If you are anything like me, when I hear of a patient on their way into the office complaining of sudden onset of double vision, I get a little worried! I was never good at remembering all of the cranial nerve palsies, signs, symptoms, diagnoses, and causes.
But what I do remember is how easy the Parks 3-step test is in helping isolate the paretic muscle in cases of an acquired hypertropia. Here is a quick review that can help you feel more confident in tackling these patients!
1st draw out the six cardinal positions of gaze with the muscles primarily involved in each position for each eye:
Which eye is hypertropic in primary gaze?
If the right eye is hyperdeviated in primary gaze, the muscle that is paretic is either responsible for pulling the right eye down, or for pulling the left eye up. Therefore, our suspects in the right eye are the right superior oblique (RSO) or right inferior rectus (RIR). In the left eye, the left superior rectus (LSR) or left inferior oblique (LIO) are suspect. We can eliminate all other possibilities. (The opposite is true if the left eye is hyperdeviated in primary gaze).
Circle the RSO and RIR, and LSR and LIO on your drawing.
Or, simply just circle the bottom muscles of the hypertropic eye and the upper muscles of the contralateral eye on your drawing (without having to think about the actions).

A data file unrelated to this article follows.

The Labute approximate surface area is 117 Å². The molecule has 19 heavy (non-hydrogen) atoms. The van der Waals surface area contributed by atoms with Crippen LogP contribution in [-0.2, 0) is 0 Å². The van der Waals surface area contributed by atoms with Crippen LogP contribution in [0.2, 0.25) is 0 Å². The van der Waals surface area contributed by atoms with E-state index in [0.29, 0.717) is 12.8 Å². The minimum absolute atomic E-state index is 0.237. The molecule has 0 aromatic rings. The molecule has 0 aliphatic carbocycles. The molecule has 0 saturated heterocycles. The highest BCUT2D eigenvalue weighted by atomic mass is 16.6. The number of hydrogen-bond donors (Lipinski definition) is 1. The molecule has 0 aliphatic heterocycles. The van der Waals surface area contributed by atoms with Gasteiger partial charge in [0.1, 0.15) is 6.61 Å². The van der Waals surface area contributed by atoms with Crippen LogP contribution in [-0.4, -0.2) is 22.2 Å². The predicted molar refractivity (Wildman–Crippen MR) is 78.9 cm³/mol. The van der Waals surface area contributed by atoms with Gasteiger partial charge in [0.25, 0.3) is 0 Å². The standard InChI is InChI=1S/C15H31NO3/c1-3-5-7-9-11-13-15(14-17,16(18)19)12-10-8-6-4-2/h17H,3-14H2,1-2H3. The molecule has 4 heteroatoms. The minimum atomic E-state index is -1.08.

Is the vertical deviation greater in right or left gaze?
Let’s say the deviation is greater in left gaze. This means that the paretic muscle must either be one of the muscles whose primary action is elevating the left eye on left gaze, or one of the muscles whose primary action is depressing the right eye on left gaze. The RIO and LSR both have a primary action of elevating the eyes in left gaze and the RSO and LIR both have a primary action of depression in left gaze. (Again, the opposite is true if the deviation is greater in right gaze)
Circle the RIO and RSO, and LSR and LIR on your drawing.
Or, simply circle the muscles on the right if the deviation is greater in right gaze, or the muscles on the left of your drawing if the deviation is greater in left gaze.
Is the vertical deviation greater with right or left head tilt?
For this example, let’s now say that the hyperdeviation is greater with right head tilt. When the patient’s head is tilted to the right, the right eye needs to turn inward (incyclotorsion) and the left eye needs to turn outward (excyclotorsion). The muscles responsible for this action are the RSR and RSO and the LIO and LIR; any of these could be the paretic muscle. (The opposite is true if the hyperdeviation is greater with left head tilt).
Circle the RSO and RSR and LIO and LIR on your drawing.
Or, simply just circle the muscles on the diagonal that corresponds to the direction of head tilt in which the deviation is greater (again, without having to think about the muscle actions).
The paretic muscle is the only muscle that is circled all 3 times. In this case it is the right superior oblique (RSO).
In summary, to make interpreting this test as simple as possible, circle the muscles on the bottom of the eye in which the hyperdeviation is greater in primary gaze (and top of the contralateral eye), the muscles on the side that the deviation is greatest on horizontal gaze, and on the diagonal that corresponds to the direction of head tilt in which the deviation is greatest. And voila! The muscle that has been circled all 3 times is your culprit!